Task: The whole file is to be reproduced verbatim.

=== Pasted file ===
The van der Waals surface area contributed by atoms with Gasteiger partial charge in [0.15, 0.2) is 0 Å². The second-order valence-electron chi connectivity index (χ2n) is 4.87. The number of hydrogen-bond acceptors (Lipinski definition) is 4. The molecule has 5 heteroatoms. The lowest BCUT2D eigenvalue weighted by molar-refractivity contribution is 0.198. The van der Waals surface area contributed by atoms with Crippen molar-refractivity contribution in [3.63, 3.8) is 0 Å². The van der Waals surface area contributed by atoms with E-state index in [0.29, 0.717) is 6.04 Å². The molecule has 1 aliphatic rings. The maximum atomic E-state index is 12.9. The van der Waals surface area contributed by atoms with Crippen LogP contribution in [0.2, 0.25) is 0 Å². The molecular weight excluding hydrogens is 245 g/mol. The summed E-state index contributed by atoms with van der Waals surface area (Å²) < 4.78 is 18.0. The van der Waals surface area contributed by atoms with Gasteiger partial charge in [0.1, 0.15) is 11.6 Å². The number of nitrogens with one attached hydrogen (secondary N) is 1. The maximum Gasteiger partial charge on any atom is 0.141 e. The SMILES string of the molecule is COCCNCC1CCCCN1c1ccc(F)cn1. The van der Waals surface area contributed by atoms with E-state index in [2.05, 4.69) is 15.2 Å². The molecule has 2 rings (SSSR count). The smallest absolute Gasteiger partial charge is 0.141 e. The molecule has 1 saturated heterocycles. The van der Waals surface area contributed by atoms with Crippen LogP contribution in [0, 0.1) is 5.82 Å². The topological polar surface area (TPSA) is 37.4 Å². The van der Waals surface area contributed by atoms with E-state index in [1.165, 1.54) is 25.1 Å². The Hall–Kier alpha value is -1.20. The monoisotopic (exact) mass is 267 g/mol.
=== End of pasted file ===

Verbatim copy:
The van der Waals surface area contributed by atoms with Gasteiger partial charge in [0.15, 0.2) is 0 Å². The second-order valence-electron chi connectivity index (χ2n) is 4.87. The number of hydrogen-bond acceptors (Lipinski definition) is 4. The molecule has 5 heteroatoms. The lowest BCUT2D eigenvalue weighted by molar-refractivity contribution is 0.198. The van der Waals surface area contributed by atoms with Crippen molar-refractivity contribution in [3.63, 3.8) is 0 Å². The van der Waals surface area contributed by atoms with E-state index in [0.29, 0.717) is 6.04 Å². The molecule has 1 aliphatic rings. The maximum atomic E-state index is 12.9. The van der Waals surface area contributed by atoms with Crippen LogP contribution in [0.2, 0.25) is 0 Å². The molecular weight excluding hydrogens is 245 g/mol. The summed E-state index contributed by atoms with van der Waals surface area (Å²) < 4.78 is 18.0. The van der Waals surface area contributed by atoms with Gasteiger partial charge in [0.1, 0.15) is 11.6 Å². The number of nitrogens with one attached hydrogen (secondary N) is 1. The maximum Gasteiger partial charge on any atom is 0.141 e. The SMILES string of the molecule is COCCNCC1CCCCN1c1ccc(F)cn1. The van der Waals surface area contributed by atoms with E-state index in [2.05, 4.69) is 15.2 Å². The molecule has 2 rings (SSSR count). The smallest absolute Gasteiger partial charge is 0.141 e. The molecule has 1 saturated heterocycles. The van der Waals surface area contributed by atoms with Crippen LogP contribution in [0, 0.1) is 5.82 Å². The topological polar surface area (TPSA) is 37.4 Å². The van der Waals surface area contributed by atoms with E-state index in [1.165, 1.54) is 25.1 Å². The Hall–Kier alpha value is -1.20. The monoisotopic (exact) mass is 267 g/mol.